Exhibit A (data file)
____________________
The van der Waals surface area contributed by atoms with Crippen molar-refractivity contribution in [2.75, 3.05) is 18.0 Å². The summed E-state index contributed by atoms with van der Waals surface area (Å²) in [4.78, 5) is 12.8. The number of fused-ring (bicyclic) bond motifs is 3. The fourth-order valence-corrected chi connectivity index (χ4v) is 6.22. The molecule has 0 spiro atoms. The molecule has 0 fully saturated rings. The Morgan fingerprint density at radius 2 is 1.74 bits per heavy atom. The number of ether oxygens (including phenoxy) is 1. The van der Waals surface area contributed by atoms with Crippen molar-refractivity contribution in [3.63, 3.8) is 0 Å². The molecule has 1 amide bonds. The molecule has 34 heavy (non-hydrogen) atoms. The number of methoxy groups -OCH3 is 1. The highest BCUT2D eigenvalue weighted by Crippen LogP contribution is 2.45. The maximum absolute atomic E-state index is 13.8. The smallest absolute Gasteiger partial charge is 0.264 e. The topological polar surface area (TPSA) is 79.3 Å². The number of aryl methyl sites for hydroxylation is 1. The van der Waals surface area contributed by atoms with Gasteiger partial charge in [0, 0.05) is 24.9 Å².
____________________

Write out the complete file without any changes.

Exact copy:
The van der Waals surface area contributed by atoms with Crippen molar-refractivity contribution in [2.75, 3.05) is 18.0 Å². The summed E-state index contributed by atoms with van der Waals surface area (Å²) in [4.78, 5) is 12.8. The number of fused-ring (bicyclic) bond motifs is 3. The fourth-order valence-corrected chi connectivity index (χ4v) is 6.22. The molecule has 0 spiro atoms. The molecule has 0 fully saturated rings. The Morgan fingerprint density at radius 2 is 1.74 bits per heavy atom. The number of ether oxygens (including phenoxy) is 1. The van der Waals surface area contributed by atoms with Crippen molar-refractivity contribution in [3.63, 3.8) is 0 Å². The molecule has 1 amide bonds. The molecule has 34 heavy (non-hydrogen) atoms. The number of methoxy groups -OCH3 is 1. The highest BCUT2D eigenvalue weighted by Crippen LogP contribution is 2.45. The maximum absolute atomic E-state index is 13.8. The smallest absolute Gasteiger partial charge is 0.264 e. The topological polar surface area (TPSA) is 79.3 Å². The number of aryl methyl sites for hydroxylation is 1. The van der Waals surface area contributed by atoms with Gasteiger partial charge in [0, 0.05) is 24.9 Å².